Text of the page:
THE FLASH: “BACK TO NORMAL” REVIEW

As a result of last week’s disastrous encounter with Zoom, Barry is left without his powers and Caitlin has been taken by Zoom to Earth-2.  Barry has to adjust to everyday routine tasks without being able to rely on his super speed making for an amusing collage of clumsiness and waiting for mundane things like coffee.  One positive is that Barry wasn’t shown as being dejected or wallowing in self-pity without his powers.  However, an angry Wells lays the blame on Barry for opening the breach, allowing Zoom the opportunity to come and go as he pleases, and for Caitlin’s abduction.

 
Needing a break from the rest of the team, Wells sets off to track down his daughter Jesse who left a few episodes.  Wells is attacked by a Metahuman named Griffin Grey, who mistakes him for the Wells of Earth-1.  Grey (known as The Griffin in comics) was imbued with great strength and invulnerability due to the particle accelerator explosion but his powers come at a steep price.  He ages at a rapid pace when he uses them and while appearing to be a middle-aged man he is actually only 18 years old.  Griffin threatens to kill Wells unless he cures him.
 
Back on Earth-2, Caitlin finally meets her doppelganger, Killer Frost who is locked in a holding cell across from the ever-mysterious man in the mask.  Caitlin helps Frost escape but the villain immediately turns on her and tries to kill her.  The timely arrival of Zoom saves Caitlin and delivers the final fate to Frost.  Meanwhile, Jesse returns after learning that her father has been taken by Griffin and steps into Caitlin’s scientific role to help them locate his lair.  But now Barry, without any powers, has to find a way to defeat Griffin before Wells is killed.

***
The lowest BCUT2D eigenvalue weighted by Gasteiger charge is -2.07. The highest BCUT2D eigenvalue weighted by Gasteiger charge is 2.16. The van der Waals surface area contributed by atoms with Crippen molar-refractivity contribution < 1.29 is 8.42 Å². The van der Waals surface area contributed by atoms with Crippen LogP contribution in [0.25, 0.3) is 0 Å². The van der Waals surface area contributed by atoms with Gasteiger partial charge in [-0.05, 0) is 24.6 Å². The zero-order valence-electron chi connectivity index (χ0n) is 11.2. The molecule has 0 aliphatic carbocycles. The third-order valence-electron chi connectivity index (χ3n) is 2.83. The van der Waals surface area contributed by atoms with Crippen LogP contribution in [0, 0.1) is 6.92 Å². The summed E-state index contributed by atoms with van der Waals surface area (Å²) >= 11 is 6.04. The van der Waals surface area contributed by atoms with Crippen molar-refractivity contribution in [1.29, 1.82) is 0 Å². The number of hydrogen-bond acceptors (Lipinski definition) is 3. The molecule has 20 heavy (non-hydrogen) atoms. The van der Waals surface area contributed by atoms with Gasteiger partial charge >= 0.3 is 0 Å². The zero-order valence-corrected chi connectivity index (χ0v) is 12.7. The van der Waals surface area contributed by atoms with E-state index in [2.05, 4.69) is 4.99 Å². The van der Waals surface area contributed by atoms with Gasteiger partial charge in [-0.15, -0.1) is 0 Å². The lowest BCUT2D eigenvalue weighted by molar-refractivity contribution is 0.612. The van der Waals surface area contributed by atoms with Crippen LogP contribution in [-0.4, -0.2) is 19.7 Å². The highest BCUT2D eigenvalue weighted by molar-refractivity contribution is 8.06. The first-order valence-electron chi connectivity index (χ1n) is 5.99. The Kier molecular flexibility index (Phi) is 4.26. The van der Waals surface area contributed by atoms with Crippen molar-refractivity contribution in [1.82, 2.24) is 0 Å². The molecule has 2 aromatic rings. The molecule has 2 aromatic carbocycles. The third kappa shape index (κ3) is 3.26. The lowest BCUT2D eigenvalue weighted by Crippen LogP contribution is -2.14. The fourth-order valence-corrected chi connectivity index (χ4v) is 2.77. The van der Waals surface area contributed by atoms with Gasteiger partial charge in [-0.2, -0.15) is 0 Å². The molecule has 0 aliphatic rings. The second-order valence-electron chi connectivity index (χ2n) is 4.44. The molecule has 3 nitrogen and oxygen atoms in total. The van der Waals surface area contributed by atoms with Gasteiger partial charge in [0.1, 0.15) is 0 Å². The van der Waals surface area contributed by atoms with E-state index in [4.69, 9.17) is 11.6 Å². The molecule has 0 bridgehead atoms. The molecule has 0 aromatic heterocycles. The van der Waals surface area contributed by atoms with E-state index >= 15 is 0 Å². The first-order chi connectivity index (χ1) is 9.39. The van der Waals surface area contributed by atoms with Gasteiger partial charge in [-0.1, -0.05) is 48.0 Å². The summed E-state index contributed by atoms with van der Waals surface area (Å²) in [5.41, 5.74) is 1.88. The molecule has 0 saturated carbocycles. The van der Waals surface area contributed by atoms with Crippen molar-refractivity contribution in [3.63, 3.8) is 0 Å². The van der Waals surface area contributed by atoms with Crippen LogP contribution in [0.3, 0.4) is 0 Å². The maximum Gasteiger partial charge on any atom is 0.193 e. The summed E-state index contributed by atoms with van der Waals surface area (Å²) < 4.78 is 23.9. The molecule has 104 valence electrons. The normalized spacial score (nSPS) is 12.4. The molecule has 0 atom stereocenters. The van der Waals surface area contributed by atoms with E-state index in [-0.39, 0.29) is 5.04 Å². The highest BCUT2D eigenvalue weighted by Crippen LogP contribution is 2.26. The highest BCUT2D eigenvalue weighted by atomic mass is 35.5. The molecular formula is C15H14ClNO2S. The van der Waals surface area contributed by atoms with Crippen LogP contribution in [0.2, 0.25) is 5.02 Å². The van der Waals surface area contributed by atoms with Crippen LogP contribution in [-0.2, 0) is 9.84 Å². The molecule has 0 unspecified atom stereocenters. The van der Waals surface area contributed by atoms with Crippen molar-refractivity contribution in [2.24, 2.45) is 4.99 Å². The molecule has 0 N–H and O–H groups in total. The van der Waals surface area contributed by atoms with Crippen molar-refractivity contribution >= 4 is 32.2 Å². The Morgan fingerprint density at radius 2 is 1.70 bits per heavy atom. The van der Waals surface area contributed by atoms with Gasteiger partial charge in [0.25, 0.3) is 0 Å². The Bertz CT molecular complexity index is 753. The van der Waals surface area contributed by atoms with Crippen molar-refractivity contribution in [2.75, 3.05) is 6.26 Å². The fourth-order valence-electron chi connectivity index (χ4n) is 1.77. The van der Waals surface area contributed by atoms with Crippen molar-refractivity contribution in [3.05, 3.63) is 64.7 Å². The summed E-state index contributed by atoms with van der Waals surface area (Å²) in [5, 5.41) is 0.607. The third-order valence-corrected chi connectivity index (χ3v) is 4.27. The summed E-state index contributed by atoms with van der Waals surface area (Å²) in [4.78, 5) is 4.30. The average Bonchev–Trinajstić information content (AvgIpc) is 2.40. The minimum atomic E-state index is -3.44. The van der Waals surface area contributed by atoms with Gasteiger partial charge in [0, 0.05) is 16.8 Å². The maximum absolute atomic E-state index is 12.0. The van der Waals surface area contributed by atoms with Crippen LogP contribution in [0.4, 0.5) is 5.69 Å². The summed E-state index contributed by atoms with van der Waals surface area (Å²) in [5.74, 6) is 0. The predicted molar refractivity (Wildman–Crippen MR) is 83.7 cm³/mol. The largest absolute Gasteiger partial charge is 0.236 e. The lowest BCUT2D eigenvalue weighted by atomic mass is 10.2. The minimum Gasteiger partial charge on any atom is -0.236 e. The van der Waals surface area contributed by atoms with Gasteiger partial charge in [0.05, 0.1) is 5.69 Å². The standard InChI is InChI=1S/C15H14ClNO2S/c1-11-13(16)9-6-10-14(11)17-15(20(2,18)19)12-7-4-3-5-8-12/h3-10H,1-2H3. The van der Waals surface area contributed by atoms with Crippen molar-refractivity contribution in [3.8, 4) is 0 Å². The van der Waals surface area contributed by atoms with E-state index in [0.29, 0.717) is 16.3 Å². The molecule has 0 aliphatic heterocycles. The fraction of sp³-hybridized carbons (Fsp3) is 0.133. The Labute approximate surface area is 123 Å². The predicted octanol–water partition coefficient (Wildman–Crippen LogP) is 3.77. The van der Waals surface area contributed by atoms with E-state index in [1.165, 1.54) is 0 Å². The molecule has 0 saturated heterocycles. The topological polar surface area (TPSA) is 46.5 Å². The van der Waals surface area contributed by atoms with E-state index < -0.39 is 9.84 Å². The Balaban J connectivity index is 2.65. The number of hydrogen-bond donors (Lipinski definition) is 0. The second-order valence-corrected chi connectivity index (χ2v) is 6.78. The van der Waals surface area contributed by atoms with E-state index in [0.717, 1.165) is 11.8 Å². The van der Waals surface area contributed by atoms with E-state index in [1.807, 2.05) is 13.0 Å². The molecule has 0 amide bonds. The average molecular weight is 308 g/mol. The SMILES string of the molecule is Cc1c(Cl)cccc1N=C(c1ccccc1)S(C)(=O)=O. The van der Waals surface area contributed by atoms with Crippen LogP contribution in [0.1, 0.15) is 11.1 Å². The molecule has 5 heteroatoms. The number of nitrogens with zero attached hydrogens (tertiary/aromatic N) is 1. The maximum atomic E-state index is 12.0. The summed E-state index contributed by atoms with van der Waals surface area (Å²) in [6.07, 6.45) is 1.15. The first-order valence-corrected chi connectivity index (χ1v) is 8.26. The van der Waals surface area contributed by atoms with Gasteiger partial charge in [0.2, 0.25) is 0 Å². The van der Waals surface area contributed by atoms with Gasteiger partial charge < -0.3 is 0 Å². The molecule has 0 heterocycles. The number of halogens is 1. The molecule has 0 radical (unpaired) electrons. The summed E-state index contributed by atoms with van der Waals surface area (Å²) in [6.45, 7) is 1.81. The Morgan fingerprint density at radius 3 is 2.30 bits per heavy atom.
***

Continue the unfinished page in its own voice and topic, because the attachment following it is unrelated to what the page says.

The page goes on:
“Back to Normal” was essentially a breather episode after last week’s confrontation with zoom and next week’s previewed attempt to try to restore Barry’s powers.  Griffin was a disposable villain but actually gets a bit more character development than other such one-time villains.  Griffin is a sympathetic villain.  He doesn’t use his powers for evil and wants nothing more than to return to being a teenager again.
 
That’s what makes the team’s approach to defeating him somewhat counter to how they do normally.  The goal is to make Griffin exert himself to the point that he becomes so old that he keels over.  It’s a harsh strategy from a group that is usually far more sympathetic to metahumans. 
 
I loved the interaction between Caitlin and Killer Frost, even if Danielle Panabaker’s delivery is still wooden as Frost.  There was an interesting tease about their mother, both of whom sound like they were a far cry from being a loving mom.  Interesting too, that Killer Frost had a brother but Caitlin says she didn’t.  Could it be she has or had a brother she doesn’t know about?

 

Well is visibly shaken by Griffin’s grief-stricken verbal attack even though he was not the Wells responsible for the particle accelerator accident.  Of course, despite this, he still plans to try and recreate Barry’s accident to give him back his powers.

Not a great episode but not horrible.  Filler with a throwaway villain.

 

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